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Crimea shifts to Moscow time in symbolic move

Ten p.m. in Crimea suddenly became midnight, as a crowd in Simferopol watched the railway station clock advance two hours to Moscow time.

By Ed Adamczyk
A view of the clock on the Spasskaya Tower in Kremlin in Moscow. The first clock was mounted in 1491, and the present Kremlin chimes were installed in 1851-1852 by the Butenop brothers. The diameter of the dial is 20 feet, the height of the numerals is 2 feet and the length of the hour hand is 9 feet, as is that of the minute hand. The tower is 219 feet high (232 feet with the star mounted in 1935). (File/UPI Photo/Anatoli Zhdanov) | <a href="/News_Photos/lp/1111f48ebbbfa560346812e9e2e33d70/" target="_blank">License Photo</a>
A view of the clock on the Spasskaya Tower in Kremlin in Moscow. The first clock was mounted in 1491, and the present Kremlin chimes were installed in 1851-1852 by the Butenop brothers. The diameter of the dial is 20 feet, the height of the numerals is 2 feet and the length of the hour hand is 9 feet, as is that of the minute hand. The tower is 219 feet high (232 feet with the star mounted in 1935). (File/UPI Photo/Anatoli Zhdanov) | License Photo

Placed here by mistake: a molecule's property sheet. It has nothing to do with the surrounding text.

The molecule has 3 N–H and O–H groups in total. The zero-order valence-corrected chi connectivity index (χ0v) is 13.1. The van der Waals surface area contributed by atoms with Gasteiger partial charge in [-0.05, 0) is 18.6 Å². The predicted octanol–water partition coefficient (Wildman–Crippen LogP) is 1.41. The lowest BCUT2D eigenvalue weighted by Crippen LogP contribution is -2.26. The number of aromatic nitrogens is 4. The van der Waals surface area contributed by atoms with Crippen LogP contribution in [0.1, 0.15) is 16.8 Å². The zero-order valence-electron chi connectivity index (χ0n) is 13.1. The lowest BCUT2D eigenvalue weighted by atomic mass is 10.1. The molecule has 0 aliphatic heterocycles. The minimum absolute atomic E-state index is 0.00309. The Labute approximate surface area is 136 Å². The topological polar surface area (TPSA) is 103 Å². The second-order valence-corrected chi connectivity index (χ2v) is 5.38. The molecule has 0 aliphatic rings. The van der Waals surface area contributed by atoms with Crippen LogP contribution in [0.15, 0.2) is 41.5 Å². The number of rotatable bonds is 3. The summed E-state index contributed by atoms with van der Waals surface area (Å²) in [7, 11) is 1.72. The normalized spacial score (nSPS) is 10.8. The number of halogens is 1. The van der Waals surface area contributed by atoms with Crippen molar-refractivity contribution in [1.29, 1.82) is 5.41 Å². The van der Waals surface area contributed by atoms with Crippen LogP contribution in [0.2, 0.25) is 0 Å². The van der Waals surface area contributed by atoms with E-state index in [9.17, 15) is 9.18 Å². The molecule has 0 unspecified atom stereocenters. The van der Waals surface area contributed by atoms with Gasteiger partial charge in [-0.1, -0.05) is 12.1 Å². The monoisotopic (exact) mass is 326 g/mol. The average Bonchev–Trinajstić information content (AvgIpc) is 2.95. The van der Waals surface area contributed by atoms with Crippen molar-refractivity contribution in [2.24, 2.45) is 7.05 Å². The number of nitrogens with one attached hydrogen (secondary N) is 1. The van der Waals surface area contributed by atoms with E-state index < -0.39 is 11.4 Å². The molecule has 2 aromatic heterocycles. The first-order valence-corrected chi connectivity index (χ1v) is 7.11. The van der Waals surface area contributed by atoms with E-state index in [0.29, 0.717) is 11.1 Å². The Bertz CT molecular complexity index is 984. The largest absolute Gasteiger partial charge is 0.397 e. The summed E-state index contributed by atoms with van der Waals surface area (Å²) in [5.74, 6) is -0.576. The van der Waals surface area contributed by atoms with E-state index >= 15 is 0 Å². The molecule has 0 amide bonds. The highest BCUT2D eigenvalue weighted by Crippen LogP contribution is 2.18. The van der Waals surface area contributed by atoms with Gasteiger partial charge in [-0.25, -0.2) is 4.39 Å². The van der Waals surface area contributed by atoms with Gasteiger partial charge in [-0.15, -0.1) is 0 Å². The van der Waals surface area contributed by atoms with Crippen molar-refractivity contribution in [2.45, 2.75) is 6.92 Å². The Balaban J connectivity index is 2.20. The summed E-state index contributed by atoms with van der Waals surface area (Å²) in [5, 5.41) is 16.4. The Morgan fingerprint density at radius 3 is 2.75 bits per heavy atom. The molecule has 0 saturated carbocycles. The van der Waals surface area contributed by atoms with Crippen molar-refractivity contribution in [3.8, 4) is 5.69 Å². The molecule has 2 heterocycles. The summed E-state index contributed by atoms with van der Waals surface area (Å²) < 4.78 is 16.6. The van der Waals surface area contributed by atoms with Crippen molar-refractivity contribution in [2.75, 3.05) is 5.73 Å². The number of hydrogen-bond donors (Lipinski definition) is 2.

Ten p.m. in Crimea suddenly became midnight, as a crowd in Simferopol watched the railway station clock advance two hours to Moscow time.

The event Saturday night meant Crimea and Moscow now share a time zone, a symbolic but important experience. In newly-acquired Crimea, Russia is controlling currency, paying government employees and controlling time. The change of clocks is indicative of Ukraine’s release of Crimea.

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Russia, a country spanning nine international time zones takes its time-keeping seriously. In 2011 it moved from a twice-yearly changing of the clocks, to accommodate daylight savings time, to a permanent summer time. Then-President Dmitry Medvedev justified the change, citing statistics indicating an increase in heart attacks and suicides in the period of time-changing.

It has confused laptop computers and other devices with automatic time-changing functions, and a law returning Russia to permanent winter time is under consideration in the state Duma.

A sudden, two-hour time shift in Crimea could still cause some confusion. The Crimean newspaper Krymskaya Gazeta warned the shift could lead to “health problems such as sleep disorder, apathy, depression and possible changes to the endocrine system.”

[Washington Post]

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